Strange Success

How two moms came up with a million-dollar invention to keep guacamole from browning

These moms stopped guacamole from turning brown by making this million-dollar invention
These moms stopped guacamole from turning brown by making this million-dollar invention

"If we can do it, anybody can do it," said Jane Och, co-founder of Guac-Lock.

Guac-Lock is a storage container that solves one of America's biggest party problems: keeping guacamole from turning brown. After four difficult years of product development, it launched in 2016 and is already on track for $1 million in sales this year.

"If we can do it, anybody can do it," repeated her friend and co-founder Sharon Prince. (The two founders do a lot of repeating and finishing each other's sentences.)

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Both women started their professional careers as investment managers and then switched to raising children while still doing consulting work. They met through their kids, became good friends and then stepsisters (more on that later), and finally became empty nesters.

Then they got bored.

One day in 2012, Och was in her kitchen taking a container of guacamole out of the fridge when she commented on how fresh it looked unopened, even though it had been in there for days.

"I realized if I don't touch this container of guacamole, it will never turn brown," she said. "The second I put a chip in it, there's space. So I thought if somehow we could eliminate that space, then we've maybe solved this age-old problem."

Prince agreed. "Guacamole was becoming so popular, avocados were coming more and more into style. ... Let's try and solve the problem!"

Guac-Lock founders Jane Och (left) and Sharon Prince invented their guac-saving container after growing tired of seeing guacamole brown.
CNBC | Zack Guzman

People try all kinds of ways to keep guacamole looking green — keeping the pit in the dip, which only seems to work for awhile, or putting water on top, which makes it kind of mushy.

As for an actual storage product that keeps the air out, Och and Prince figured someone had already made one.

"I kept Googling for months and months. I couldn't understand, there's no way somebody hadn't come up with this idea," said Och. "Sure enough, nobody had."

There's a reason for that. It's really hard. Solving this "age-old problem" took four years and cost each woman $100,000 of personal savings.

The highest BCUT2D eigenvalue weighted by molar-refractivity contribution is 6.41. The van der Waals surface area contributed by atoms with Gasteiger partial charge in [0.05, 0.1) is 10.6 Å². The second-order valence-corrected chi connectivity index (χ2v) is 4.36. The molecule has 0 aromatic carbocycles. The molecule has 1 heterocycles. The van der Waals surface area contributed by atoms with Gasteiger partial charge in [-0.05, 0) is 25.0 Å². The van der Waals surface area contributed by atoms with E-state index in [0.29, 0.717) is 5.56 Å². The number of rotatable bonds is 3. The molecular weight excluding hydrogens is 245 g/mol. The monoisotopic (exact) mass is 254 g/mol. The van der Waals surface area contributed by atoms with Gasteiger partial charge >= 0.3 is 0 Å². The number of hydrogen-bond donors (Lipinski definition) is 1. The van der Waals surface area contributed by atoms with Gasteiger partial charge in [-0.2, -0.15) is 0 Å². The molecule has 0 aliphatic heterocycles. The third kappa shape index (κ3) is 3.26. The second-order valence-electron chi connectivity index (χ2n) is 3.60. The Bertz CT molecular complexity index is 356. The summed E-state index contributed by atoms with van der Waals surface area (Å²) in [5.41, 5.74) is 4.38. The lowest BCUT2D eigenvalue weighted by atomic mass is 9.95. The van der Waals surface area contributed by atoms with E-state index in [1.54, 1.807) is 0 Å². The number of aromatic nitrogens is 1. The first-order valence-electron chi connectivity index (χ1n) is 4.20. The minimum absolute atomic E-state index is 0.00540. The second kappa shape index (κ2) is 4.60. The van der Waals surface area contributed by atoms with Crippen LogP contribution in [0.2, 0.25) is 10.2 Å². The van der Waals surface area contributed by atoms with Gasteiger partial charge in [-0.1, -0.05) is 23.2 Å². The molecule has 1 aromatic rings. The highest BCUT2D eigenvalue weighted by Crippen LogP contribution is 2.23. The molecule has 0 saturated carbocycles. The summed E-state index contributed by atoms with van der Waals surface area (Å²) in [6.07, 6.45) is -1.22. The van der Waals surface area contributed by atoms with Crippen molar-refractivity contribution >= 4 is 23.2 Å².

Neither Prince nor Och had ever invented anything. They knew nothing about engineering, manufacturing, branding, distributing or the need to get a patent. "We just started mentioning it to anybody we knew," said Prince.

The more people they asked, the more help they got. "I would listen to people's advice, and you never know where that's going to lead," Och added.

One of the first things they did was name the product, which turned out to be the only easy part of this journey. The name came up in a brainstorming session in Och's kitchen with her teenager daughter and friends. "We're just talking, 'Oh, PopLock, or Guac-It,'" she said.

Someone blurted out, "What about Guac-Lock?"

Prince knew immediately they had a winner. "Guac-Lock stuck very early on."

Four-day old guacamole is compared with standard cover in a bowl and the Guac-Lock (right.)
CNBC | Jeniece Pettitt

Prototyping Guac-Lock

An industrial designer they met through a friend created potential designs for the Guac-Lock that would be easy to use while pushing out all the air.

"We started with push-down containers, and literally, in the middle of the night, we had this epiphany," said Och. "I called Sharon, and I said, 'You know, if we push up, then as you push up, it always looks like a brand new ready-to-serve container!'"

Another friend connected them with the Chicago International Home and Housewares Show, and they had to create a prototype quickly.

"It turns out we found an amazing person through another friend of a friend, a prototype-making guy," said Och before Prince chimed in, "who produced them in FIVE DAYS in Taiwan," (then Och finished the sentence) "and literally five days to our door we had seven of these prototypes."

Testing the idea

They went to the housewares show in 2014, and Guac-Lock ended up as a finalist in the Innovation category. Suddenly their booth was very popular. However, they only had the prototype, not a real FDA-approved product.

"Everybody's coming by and saying, 'Well, how do we get them?'" said Prince. "'We said, 'We're not quite ready to ship, we're almost there. ... Why don't you give us your name and number and information and when we have them, we will contact you.'"

Even here, the network of friends paid off. "Before the housewares show — talk about people you know — a good friend of ours was at a shiva call and met this gentlemen," Och said. (A "shiva call" is a traditional period of mourning in Judaism.)

The gentleman was Bruce Kaminstein, founder of home products company Casabella. Kaminstein promised to help the two newbies. In fact, their booth at the show ended up near Casabella's massive display.

Guac-Lock founders Sharon Prince (left) and Jane Och iterated on their design for months.
CNBC | Jeniece Pettitt